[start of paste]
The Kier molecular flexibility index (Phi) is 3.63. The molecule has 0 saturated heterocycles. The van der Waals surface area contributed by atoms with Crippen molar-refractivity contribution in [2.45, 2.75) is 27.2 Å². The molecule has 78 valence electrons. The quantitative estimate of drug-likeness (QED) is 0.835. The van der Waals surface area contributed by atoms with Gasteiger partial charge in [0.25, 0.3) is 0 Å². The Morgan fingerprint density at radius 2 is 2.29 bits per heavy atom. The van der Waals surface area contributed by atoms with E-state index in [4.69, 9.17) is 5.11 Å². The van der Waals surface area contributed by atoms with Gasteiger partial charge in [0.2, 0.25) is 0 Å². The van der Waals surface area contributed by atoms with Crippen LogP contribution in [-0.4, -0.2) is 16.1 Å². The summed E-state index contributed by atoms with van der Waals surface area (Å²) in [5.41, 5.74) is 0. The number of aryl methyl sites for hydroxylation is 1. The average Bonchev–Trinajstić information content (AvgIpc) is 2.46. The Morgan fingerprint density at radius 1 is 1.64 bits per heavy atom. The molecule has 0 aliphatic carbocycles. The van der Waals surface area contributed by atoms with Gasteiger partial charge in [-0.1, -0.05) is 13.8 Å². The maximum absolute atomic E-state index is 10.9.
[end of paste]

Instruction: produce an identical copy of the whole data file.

The Kier molecular flexibility index (Phi) is 3.63. The molecule has 0 saturated heterocycles. The van der Waals surface area contributed by atoms with Crippen molar-refractivity contribution in [2.45, 2.75) is 27.2 Å². The molecule has 78 valence electrons. The quantitative estimate of drug-likeness (QED) is 0.835. The van der Waals surface area contributed by atoms with Gasteiger partial charge in [0.25, 0.3) is 0 Å². The Morgan fingerprint density at radius 2 is 2.29 bits per heavy atom. The van der Waals surface area contributed by atoms with E-state index in [4.69, 9.17) is 5.11 Å². The van der Waals surface area contributed by atoms with Gasteiger partial charge in [0.2, 0.25) is 0 Å². The van der Waals surface area contributed by atoms with Crippen LogP contribution in [-0.4, -0.2) is 16.1 Å². The summed E-state index contributed by atoms with van der Waals surface area (Å²) in [5.41, 5.74) is 0. The number of aryl methyl sites for hydroxylation is 1. The average Bonchev–Trinajstić information content (AvgIpc) is 2.46. The Morgan fingerprint density at radius 1 is 1.64 bits per heavy atom. The molecule has 0 aliphatic carbocycles. The van der Waals surface area contributed by atoms with Gasteiger partial charge in [-0.1, -0.05) is 13.8 Å². The maximum absolute atomic E-state index is 10.9.